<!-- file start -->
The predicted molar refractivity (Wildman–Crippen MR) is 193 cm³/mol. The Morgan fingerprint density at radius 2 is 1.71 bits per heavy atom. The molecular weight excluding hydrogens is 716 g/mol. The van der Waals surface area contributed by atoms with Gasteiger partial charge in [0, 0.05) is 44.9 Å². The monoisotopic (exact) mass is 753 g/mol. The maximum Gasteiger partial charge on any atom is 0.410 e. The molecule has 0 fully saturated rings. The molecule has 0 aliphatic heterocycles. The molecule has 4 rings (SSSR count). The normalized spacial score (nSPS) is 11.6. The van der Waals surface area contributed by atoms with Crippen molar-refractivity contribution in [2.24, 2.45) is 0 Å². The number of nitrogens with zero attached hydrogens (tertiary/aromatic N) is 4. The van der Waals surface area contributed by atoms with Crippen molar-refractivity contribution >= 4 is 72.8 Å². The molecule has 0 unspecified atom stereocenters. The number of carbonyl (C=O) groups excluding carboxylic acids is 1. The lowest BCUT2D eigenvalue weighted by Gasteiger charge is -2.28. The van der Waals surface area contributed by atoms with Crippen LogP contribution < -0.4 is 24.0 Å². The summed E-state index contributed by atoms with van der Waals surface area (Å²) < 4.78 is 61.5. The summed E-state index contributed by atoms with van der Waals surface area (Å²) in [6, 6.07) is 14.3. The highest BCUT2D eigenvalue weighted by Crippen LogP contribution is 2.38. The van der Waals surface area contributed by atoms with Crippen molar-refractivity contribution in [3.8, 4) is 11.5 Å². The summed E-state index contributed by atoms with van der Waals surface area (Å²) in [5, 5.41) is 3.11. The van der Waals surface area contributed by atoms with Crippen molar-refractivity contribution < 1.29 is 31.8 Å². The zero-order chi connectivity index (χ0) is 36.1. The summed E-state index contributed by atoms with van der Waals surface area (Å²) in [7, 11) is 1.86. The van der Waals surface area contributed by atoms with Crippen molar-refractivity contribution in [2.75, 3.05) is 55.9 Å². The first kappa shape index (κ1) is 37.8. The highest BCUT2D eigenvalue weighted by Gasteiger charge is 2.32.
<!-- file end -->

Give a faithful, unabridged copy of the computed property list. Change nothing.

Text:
The predicted molar refractivity (Wildman–Crippen MR) is 193 cm³/mol. The Morgan fingerprint density at radius 2 is 1.71 bits per heavy atom. The molecular weight excluding hydrogens is 716 g/mol. The van der Waals surface area contributed by atoms with Gasteiger partial charge in [0, 0.05) is 44.9 Å². The monoisotopic (exact) mass is 753 g/mol. The maximum Gasteiger partial charge on any atom is 0.410 e. The molecule has 0 fully saturated rings. The molecule has 0 aliphatic heterocycles. The molecule has 4 rings (SSSR count). The normalized spacial score (nSPS) is 11.6. The van der Waals surface area contributed by atoms with Crippen molar-refractivity contribution in [2.24, 2.45) is 0 Å². The number of nitrogens with zero attached hydrogens (tertiary/aromatic N) is 4. The van der Waals surface area contributed by atoms with Crippen molar-refractivity contribution >= 4 is 72.8 Å². The molecule has 0 unspecified atom stereocenters. The number of carbonyl (C=O) groups excluding carboxylic acids is 1. The lowest BCUT2D eigenvalue weighted by Gasteiger charge is -2.28. The van der Waals surface area contributed by atoms with Crippen LogP contribution < -0.4 is 24.0 Å². The summed E-state index contributed by atoms with van der Waals surface area (Å²) < 4.78 is 61.5. The summed E-state index contributed by atoms with van der Waals surface area (Å²) in [6, 6.07) is 14.3. The highest BCUT2D eigenvalue weighted by Crippen LogP contribution is 2.38. The van der Waals surface area contributed by atoms with Crippen molar-refractivity contribution in [3.8, 4) is 11.5 Å². The summed E-state index contributed by atoms with van der Waals surface area (Å²) in [5, 5.41) is 3.11. The van der Waals surface area contributed by atoms with Crippen molar-refractivity contribution < 1.29 is 31.8 Å². The zero-order chi connectivity index (χ0) is 36.1. The summed E-state index contributed by atoms with van der Waals surface area (Å²) in [7, 11) is 1.86. The van der Waals surface area contributed by atoms with Crippen molar-refractivity contribution in [2.75, 3.05) is 55.9 Å². The first kappa shape index (κ1) is 37.8. The highest BCUT2D eigenvalue weighted by Gasteiger charge is 2.32.